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Child growth: Can you predict adult height?By Mayo Clinic staff
Original Article: http://www.mayoclinic.com/health/child-growth/AN01610
- With Mayo Clinic emeritus consultant
Jay L. Hoecker, M.D.read biographyclose window
Jay L. Hoecker, M.D.Jay Hoecker, M.D.
Dr. Jay Hoecker, an emeritus member of the Department of Pediatric and Adolescent Medicine, brings valuable expertise to health information content on primary care pediatrics. He has a particular interest in infectious diseases of children.
He's a Fort Worth, Texas, native, certified as a pediatrician by the American Board of Pediatrics and a fellow of the American Academy of Pediatrics. He was trained at Washington University's St. Louis Children's Hospital, and in infectious diseases at MD Anderson Cancer Center in Houston. He has been with Mayo Clinic since 1989.
"The World Wide Web is revolutionizing the availability and distribution of information, including health information about children and families," Dr. Hoecker says. "The evolution of the Web has included greater safety, privacy and accuracy over time, making the quality and access to children's health information immediate, practical and useful. I am happy to be a part of this service to patients from a trusted name in medicine, to use and foster all the good the Web has to offer children and their families."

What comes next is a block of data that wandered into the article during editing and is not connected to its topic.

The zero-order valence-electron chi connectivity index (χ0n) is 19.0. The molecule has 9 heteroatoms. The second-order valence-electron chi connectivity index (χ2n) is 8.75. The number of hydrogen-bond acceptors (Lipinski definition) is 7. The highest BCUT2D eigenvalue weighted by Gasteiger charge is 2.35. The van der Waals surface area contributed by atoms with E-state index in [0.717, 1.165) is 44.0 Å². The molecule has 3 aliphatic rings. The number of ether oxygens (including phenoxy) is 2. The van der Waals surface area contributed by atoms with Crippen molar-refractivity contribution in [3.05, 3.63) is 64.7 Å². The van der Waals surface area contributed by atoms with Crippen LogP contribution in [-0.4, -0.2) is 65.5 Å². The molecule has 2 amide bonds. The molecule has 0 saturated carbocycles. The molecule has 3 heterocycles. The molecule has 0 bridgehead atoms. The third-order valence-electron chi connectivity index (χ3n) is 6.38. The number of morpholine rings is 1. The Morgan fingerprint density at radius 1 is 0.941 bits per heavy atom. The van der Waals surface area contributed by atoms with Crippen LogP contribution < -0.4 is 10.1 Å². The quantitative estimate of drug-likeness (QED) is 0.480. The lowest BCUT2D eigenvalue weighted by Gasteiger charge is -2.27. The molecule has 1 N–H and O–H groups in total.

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Child growth: Can you predict adult height?
What's the best way to predict a child's adult height?
from Jay L. Hoecker, M.D.
There's no proven way to predict a child's adult height. However, several formulas can provide a reasonable guess for child growth. Here's a popular example:
- Add the mother's height and the father's height in either inches or centimeters.
- Add 5 inches (13 centimeters) for boys or subtract 5 inches (13 centimeters) for girls.
- Divide by two.
Most children will reach an adult height within 4 inches (10 centimeters) of this estimation.
Another way to estimate a child's adult height is to double his or her height at age 2.
Remember, a child's height is controlled by genetics. It's also important to note that children grow at different rates. Some children begin their growth phases early, while others are late bloomers. If you're concerned about your child's growth, consult his or her doctor.Next question
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- Sherar LB, et al. Prediction of adult height using maturity-based cumulative height velocity curves. The Journal of Pediatrics. 2005;147:508.
- Keane V. Assessment of growth. In: Kliegman RM, et al. Nelson Textbook of Pediatrics. 18th ed. Philadelphia, Pa.: Saunders Elsevier; 2007.
- Rose SR, et al. A general pediatric approach to evaluating a short child. Pediatrics in Review. 2005;26:410.
- Hoecker JL (expert opinion). Mayo Clinic, Rochester, Minn. Feb. 8, 2011.